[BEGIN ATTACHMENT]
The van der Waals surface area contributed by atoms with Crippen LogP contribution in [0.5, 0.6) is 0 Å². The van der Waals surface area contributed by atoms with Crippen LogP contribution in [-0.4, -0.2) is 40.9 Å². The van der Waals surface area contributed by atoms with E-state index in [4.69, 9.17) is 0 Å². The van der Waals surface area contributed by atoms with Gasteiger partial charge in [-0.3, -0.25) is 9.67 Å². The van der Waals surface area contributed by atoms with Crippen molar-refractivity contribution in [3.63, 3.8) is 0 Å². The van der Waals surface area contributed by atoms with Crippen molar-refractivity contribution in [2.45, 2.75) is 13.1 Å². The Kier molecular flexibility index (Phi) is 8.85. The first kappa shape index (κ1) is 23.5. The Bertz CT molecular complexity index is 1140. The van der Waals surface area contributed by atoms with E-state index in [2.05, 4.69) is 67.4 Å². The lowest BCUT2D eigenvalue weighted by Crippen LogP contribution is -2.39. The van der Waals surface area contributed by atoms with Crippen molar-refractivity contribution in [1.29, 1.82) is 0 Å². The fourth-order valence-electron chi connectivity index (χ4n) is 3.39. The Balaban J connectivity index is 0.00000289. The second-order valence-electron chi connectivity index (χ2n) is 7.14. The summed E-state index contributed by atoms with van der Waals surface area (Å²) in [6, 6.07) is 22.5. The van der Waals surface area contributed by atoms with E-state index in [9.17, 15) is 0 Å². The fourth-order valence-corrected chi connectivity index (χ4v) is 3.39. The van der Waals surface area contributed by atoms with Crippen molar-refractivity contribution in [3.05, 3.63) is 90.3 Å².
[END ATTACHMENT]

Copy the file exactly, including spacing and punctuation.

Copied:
The van der Waals surface area contributed by atoms with Crippen LogP contribution in [0.5, 0.6) is 0 Å². The van der Waals surface area contributed by atoms with Crippen LogP contribution in [-0.4, -0.2) is 40.9 Å². The van der Waals surface area contributed by atoms with E-state index in [4.69, 9.17) is 0 Å². The van der Waals surface area contributed by atoms with Gasteiger partial charge in [-0.3, -0.25) is 9.67 Å². The van der Waals surface area contributed by atoms with Crippen molar-refractivity contribution in [3.63, 3.8) is 0 Å². The van der Waals surface area contributed by atoms with Crippen molar-refractivity contribution in [2.45, 2.75) is 13.1 Å². The Kier molecular flexibility index (Phi) is 8.85. The first kappa shape index (κ1) is 23.5. The Bertz CT molecular complexity index is 1140. The van der Waals surface area contributed by atoms with E-state index in [2.05, 4.69) is 67.4 Å². The lowest BCUT2D eigenvalue weighted by Crippen LogP contribution is -2.39. The van der Waals surface area contributed by atoms with Crippen molar-refractivity contribution in [1.29, 1.82) is 0 Å². The fourth-order valence-electron chi connectivity index (χ4n) is 3.39. The Balaban J connectivity index is 0.00000289. The second-order valence-electron chi connectivity index (χ2n) is 7.14. The summed E-state index contributed by atoms with van der Waals surface area (Å²) in [6, 6.07) is 22.5. The van der Waals surface area contributed by atoms with E-state index in [9.17, 15) is 0 Å². The fourth-order valence-corrected chi connectivity index (χ4v) is 3.39. The van der Waals surface area contributed by atoms with Crippen molar-refractivity contribution in [3.05, 3.63) is 90.3 Å².